Normally I wouldn't be taking a small screen with me but, as this is a demo game showing not just the collection but also C&G II, the screen helps show the system in action while we play

The weekend was capped off, as it would seem for many others if the comments on the various forums are concerned, with the receipt of my PDF copy of Sharp Practice II as part of my order that I placed pre launch, and I am now busy concocting plans for a suitable collection of figures to play them.

All set and ready to go

Saturday 23 April 2016

JJ's Spanish Delights

The Southern Grey Shrike or Iberian Butcher Bird

JJ's Wargames has been off line for a few days as some much needed R&R was taken at JJ's Casa in Spain.

I love both Spain and Portugal offering great climate, food and scenery and Carolyn and I have been going back, mainly to the south, again and again over the years and brushing up on our rubbish "Spanish" speaking capabilities.

As regular "JJ blogesters" will know, as well as military history, natural history is a bit of a passion and I like to share some of the creatures encountered at home and abroad. Whilst out on a days cycle ride I took the camera to try at catch some examples of Murcian wildlife in this warm part of southern Spain.

The first thing that drew my attention was a long tailed bird using a telegraph wire as a perch, flying out over the dry scrub behind the beach and back. It was quite difficult to get close enough to picture, but I was quite pleased with the final attempt.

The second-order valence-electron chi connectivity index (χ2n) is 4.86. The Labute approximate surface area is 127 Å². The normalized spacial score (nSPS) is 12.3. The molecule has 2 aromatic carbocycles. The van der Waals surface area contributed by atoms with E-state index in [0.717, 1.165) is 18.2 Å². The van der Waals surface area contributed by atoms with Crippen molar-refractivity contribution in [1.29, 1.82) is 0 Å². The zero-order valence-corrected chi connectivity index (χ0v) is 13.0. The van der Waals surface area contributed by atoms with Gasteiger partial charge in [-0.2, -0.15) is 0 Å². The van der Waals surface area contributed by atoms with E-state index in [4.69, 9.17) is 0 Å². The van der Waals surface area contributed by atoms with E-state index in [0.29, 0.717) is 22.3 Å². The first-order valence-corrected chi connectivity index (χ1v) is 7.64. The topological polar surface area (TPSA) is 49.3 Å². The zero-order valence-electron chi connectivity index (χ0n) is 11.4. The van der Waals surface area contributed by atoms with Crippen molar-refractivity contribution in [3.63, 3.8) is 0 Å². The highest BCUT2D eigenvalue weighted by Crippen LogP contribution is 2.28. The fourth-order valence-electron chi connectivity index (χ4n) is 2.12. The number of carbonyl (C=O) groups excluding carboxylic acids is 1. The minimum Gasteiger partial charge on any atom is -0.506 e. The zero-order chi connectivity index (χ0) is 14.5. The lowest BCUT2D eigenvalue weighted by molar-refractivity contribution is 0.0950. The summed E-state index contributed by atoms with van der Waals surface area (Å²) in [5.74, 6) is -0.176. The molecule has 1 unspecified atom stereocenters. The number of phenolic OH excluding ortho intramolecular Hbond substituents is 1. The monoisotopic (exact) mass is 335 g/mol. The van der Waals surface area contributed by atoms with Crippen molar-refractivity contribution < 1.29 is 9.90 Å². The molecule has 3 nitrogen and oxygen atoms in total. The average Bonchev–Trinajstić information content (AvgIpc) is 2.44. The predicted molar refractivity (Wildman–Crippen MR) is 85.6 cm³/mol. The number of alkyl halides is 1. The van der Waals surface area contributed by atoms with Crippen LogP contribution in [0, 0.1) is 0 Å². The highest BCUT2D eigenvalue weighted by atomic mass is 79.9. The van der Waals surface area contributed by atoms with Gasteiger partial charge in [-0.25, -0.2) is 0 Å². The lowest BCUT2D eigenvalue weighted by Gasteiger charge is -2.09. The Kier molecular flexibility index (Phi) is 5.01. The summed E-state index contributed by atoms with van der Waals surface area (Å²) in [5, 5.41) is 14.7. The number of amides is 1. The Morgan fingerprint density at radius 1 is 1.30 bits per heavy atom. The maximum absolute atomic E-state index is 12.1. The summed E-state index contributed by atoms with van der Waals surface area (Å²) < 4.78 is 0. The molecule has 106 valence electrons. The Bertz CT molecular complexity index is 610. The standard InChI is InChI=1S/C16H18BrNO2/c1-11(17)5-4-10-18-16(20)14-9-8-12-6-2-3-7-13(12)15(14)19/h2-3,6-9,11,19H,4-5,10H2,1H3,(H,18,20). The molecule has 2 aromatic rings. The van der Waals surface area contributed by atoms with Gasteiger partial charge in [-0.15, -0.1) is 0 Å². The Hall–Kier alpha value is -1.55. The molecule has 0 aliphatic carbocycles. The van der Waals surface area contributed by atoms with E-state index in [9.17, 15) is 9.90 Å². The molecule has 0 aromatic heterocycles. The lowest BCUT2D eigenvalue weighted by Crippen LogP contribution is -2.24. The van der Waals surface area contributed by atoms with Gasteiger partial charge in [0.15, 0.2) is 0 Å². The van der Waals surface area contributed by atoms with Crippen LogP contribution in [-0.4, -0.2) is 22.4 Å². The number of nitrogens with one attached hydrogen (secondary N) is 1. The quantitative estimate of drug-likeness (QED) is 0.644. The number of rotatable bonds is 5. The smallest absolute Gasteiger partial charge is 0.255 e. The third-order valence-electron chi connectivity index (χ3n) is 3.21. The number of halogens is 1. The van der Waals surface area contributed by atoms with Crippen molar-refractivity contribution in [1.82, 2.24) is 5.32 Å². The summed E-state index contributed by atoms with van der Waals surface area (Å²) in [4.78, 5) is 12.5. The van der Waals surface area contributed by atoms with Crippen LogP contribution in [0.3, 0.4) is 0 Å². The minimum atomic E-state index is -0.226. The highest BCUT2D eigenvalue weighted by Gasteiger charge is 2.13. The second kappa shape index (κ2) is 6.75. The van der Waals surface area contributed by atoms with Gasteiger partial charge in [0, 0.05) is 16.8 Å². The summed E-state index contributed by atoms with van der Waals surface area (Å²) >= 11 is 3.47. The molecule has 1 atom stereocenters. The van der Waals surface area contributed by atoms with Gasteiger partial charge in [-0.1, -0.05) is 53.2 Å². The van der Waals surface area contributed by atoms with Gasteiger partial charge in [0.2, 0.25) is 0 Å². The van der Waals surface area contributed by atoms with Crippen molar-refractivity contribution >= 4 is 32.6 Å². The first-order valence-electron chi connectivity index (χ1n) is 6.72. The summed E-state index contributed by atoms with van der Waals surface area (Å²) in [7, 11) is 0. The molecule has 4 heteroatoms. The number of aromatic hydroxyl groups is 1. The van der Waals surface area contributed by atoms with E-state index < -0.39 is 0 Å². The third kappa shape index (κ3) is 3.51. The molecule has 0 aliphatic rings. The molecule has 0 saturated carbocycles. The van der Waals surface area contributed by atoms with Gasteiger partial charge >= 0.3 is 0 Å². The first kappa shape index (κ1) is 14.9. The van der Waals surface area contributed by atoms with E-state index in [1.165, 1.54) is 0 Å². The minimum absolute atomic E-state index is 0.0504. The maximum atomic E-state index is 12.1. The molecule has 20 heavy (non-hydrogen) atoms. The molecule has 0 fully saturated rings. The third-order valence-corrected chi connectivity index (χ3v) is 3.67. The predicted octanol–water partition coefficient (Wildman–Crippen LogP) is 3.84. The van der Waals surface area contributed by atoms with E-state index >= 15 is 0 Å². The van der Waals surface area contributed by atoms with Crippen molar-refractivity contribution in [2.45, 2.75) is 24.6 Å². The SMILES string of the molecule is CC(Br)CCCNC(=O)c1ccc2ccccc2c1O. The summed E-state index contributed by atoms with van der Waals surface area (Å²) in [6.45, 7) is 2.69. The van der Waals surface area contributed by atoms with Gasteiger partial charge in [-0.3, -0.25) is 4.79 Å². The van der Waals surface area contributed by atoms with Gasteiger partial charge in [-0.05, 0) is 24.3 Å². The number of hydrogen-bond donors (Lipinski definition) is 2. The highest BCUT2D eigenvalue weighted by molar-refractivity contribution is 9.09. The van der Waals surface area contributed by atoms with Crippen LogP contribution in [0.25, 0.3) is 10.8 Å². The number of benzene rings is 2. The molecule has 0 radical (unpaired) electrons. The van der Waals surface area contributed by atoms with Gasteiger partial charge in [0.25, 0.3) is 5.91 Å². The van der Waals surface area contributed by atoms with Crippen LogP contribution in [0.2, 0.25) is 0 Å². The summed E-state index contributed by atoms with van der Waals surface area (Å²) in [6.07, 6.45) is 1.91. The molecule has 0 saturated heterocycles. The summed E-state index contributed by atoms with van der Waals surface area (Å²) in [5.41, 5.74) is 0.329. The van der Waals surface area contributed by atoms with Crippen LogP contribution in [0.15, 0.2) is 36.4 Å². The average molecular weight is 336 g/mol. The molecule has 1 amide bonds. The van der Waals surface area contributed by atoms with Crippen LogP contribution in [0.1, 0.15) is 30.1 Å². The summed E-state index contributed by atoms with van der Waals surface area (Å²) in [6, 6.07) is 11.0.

I wasn't quite sure what I was looking at but on closer inspection, that characteristic sharp pointed heavy bill reminded me of the Great Grey Shrike I have seen in more northern climes. This is the southern European relative, the Southern Grey Shrike. The Shrike has a more common name of butcher bird due to its habit of creating a larder by impaling small animals and insects on to barb wire or thorn bushes, very often to allow toxins and poisons to degrade before coming back to consume the unfortunate victim later.

Little Egret on the lookout for small fish in the shallows of the Mar Menor

We have Little Egrets common to the waterways in Devon, but I never tire of seeing these slender white heron like birds focused on catching their daily bread. This chap was pretty straight forward to picture at the waters edge, unlike the Common Turns that were performing "Stuka" like dive bombings into the sea behind at the same time.

Swallow Tail Butterfly basking in the mid-day sun - watch out for that Shrike

I have never seen a Swallow Tail Butterfly in the UK, but they were in abundance on our cycle ride displaying their powerful gliding abilities as they moved between the thistle heads. They were quite tricky to photograph, constantly levering the wings up and down while in place, but I managed to get the camera on fast shutter to get this shot of the spectacular pattern on the wings. Quite a stunning insect.

Common to Southern Spain the large Egyptian Grasshopper or Anacridium aegyptium 
And finally, whilst walking the bikes through a particularly narrow scrub-land path, keeping an eye out for any basking adders I caught sight of several giant grasshoppers who had the same idea and winged back into the bushes on our approach, watching us as I moved in with the camera.

These chaps are big, unlike their British cousins, and carried a noticeable yellow stripe at the back of the head that allowed me to attempt an identification, insects not being my strong point.